Sacral was the acre I stood upon
that Saturday afternoon in April
trying to make sense of the mortgage,
watching a black-crowned cock pass like an omen
while my neighbour played her Steinway in her room.
That year, inside the belly of the earth
was fermenting, all the small animals
of the earth were buried; as I turned over
the earth, I discovered the festered bones
under the yet unexploded sun; the earth,
perhaps she was undergoing her own kind
of catharsis, was plated with a thin crust
that crumbled at the tongue of my spade.
I had almost lost my faith in the ground.
I sowed the first maize seeds by midday,
each an inch deep from the surface; in two days,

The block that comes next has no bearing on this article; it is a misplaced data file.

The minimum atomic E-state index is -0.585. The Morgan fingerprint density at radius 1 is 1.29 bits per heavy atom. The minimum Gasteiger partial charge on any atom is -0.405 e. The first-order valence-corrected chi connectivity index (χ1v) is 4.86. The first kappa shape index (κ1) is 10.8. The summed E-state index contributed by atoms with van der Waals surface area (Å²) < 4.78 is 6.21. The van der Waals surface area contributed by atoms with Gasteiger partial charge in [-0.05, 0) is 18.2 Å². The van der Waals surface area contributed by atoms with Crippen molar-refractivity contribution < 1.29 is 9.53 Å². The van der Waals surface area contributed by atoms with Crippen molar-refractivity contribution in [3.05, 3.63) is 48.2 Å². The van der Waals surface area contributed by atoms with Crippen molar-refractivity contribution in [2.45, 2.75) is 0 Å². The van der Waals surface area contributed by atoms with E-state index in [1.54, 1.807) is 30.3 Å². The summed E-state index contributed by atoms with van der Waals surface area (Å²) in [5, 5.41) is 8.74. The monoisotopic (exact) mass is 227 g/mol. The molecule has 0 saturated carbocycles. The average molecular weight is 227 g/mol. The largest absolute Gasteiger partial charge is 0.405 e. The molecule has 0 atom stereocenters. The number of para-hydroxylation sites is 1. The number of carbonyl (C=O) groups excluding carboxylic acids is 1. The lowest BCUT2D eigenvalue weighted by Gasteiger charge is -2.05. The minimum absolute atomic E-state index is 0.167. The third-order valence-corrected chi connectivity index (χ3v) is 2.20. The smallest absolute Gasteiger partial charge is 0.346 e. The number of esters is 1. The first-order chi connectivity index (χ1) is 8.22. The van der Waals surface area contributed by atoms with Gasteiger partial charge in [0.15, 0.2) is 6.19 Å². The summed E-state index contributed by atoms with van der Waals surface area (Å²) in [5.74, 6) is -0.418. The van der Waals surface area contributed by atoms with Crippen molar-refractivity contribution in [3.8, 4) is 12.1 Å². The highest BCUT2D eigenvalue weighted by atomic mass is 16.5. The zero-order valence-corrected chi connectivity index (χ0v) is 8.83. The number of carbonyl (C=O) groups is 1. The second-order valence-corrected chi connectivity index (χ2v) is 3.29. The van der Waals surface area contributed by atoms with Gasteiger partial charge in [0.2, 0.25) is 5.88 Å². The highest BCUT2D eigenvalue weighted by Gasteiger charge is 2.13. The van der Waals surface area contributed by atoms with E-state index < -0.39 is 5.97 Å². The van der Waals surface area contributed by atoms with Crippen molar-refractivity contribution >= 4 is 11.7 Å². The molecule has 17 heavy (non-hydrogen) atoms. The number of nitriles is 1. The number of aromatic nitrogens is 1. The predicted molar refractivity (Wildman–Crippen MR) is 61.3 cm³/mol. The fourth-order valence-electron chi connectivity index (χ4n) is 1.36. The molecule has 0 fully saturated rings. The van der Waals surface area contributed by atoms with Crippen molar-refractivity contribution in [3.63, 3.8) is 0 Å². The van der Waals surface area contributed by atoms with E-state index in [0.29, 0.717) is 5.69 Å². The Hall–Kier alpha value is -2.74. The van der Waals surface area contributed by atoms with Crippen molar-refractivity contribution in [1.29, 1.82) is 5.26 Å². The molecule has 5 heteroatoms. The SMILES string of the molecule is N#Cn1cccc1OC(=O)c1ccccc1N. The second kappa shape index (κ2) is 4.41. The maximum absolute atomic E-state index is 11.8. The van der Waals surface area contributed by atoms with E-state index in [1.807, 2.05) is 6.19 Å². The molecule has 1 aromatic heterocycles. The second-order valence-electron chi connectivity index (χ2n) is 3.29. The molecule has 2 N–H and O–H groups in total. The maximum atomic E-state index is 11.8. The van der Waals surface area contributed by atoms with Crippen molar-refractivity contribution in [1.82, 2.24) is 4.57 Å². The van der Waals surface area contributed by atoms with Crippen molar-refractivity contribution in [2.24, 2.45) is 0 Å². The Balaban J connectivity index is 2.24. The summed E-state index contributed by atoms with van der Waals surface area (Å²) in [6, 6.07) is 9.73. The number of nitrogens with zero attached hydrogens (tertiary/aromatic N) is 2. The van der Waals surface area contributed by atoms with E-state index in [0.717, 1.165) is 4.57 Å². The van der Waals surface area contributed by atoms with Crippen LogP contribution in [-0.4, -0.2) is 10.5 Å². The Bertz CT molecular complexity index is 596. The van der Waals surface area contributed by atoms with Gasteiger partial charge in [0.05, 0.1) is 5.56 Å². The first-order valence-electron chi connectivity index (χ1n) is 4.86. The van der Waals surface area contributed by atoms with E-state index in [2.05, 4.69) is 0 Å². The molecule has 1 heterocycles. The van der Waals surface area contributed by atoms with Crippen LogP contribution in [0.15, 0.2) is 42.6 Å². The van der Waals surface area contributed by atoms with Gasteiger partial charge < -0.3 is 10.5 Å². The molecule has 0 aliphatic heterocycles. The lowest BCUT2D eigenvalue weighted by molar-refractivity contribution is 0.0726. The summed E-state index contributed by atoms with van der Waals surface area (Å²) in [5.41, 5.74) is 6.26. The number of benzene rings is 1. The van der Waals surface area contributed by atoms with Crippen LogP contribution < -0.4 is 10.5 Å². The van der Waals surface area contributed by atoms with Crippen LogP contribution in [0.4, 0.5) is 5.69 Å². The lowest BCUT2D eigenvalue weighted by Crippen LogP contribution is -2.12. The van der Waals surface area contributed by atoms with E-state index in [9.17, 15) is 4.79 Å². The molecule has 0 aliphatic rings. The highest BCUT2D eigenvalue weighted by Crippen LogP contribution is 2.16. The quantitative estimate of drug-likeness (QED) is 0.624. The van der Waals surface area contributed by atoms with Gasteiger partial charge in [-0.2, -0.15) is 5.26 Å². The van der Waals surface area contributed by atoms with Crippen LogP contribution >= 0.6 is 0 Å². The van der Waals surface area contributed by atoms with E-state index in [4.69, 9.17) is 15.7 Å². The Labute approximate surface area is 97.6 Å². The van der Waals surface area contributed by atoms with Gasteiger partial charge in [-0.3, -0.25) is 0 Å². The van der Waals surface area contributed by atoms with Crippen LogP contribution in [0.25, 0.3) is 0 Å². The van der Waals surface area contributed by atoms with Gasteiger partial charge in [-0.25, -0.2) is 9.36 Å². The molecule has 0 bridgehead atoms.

on Monday, the first seedlings started sprouting.
They could all stand the heat, the evening water.
That year, the rains were late in their coming,
the villagers buried three young women
who were suspected to be witches:
each because they were living alone
and said to be the sole perpetrators
of the misfortunes in their families.
Each day, in my bedroom I listened
for the early arrival of blackbirds
because even a scarecrow wouldn’t do.
The frogs came in their tide in late July
but on its own, the heat wave took each one of them.
Most nights I woke with backaches and headaches
like the Steinway was still playing in my head.
In September the farm looked like an orchard,
things I had not grown springing out of the earth.
Weeds and crops, I gathered them alike—
who’d know what would emerge from the unintended?
After the harvest, we set the field alight,
huge rabbits making it to the forest,
looking like miniature panthers in their flight.